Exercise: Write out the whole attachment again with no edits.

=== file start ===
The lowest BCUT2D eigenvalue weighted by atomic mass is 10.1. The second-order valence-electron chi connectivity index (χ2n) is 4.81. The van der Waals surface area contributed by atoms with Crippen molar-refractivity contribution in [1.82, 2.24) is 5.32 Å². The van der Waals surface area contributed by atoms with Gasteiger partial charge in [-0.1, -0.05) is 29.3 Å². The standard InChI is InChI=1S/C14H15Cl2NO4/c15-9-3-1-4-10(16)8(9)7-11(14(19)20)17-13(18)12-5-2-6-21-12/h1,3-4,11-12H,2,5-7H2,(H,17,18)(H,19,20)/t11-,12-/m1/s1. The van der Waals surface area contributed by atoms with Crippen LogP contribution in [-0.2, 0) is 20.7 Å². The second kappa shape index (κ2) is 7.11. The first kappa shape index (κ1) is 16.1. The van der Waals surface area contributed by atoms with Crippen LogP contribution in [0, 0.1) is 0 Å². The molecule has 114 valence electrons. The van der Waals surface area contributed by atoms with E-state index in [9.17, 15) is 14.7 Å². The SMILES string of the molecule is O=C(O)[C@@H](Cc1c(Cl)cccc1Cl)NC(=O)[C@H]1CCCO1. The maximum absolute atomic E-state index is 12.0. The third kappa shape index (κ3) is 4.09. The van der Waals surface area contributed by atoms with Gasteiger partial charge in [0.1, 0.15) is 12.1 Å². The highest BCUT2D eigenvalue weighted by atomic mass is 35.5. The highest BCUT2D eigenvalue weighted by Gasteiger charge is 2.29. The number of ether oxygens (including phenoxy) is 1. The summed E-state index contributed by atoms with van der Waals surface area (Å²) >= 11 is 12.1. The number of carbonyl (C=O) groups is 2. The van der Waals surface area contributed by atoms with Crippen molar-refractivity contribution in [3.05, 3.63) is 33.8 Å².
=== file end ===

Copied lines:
The lowest BCUT2D eigenvalue weighted by atomic mass is 10.1. The second-order valence-electron chi connectivity index (χ2n) is 4.81. The van der Waals surface area contributed by atoms with Crippen molar-refractivity contribution in [1.82, 2.24) is 5.32 Å². The van der Waals surface area contributed by atoms with Gasteiger partial charge in [-0.1, -0.05) is 29.3 Å². The standard InChI is InChI=1S/C14H15Cl2NO4/c15-9-3-1-4-10(16)8(9)7-11(14(19)20)17-13(18)12-5-2-6-21-12/h1,3-4,11-12H,2,5-7H2,(H,17,18)(H,19,20)/t11-,12-/m1/s1. The van der Waals surface area contributed by atoms with Crippen LogP contribution in [-0.2, 0) is 20.7 Å². The second kappa shape index (κ2) is 7.11. The first kappa shape index (κ1) is 16.1. The van der Waals surface area contributed by atoms with Crippen LogP contribution in [0, 0.1) is 0 Å². The molecule has 114 valence electrons. The van der Waals surface area contributed by atoms with E-state index in [9.17, 15) is 14.7 Å². The SMILES string of the molecule is O=C(O)[C@@H](Cc1c(Cl)cccc1Cl)NC(=O)[C@H]1CCCO1. The maximum absolute atomic E-state index is 12.0. The third kappa shape index (κ3) is 4.09. The van der Waals surface area contributed by atoms with Gasteiger partial charge in [0.1, 0.15) is 12.1 Å². The highest BCUT2D eigenvalue weighted by atomic mass is 35.5. The highest BCUT2D eigenvalue weighted by Gasteiger charge is 2.29. The number of ether oxygens (including phenoxy) is 1. The summed E-state index contributed by atoms with van der Waals surface area (Å²) >= 11 is 12.1. The number of carbonyl (C=O) groups is 2. The van der Waals surface area contributed by atoms with Crippen molar-refractivity contribution in [3.05, 3.63) is 33.8 Å².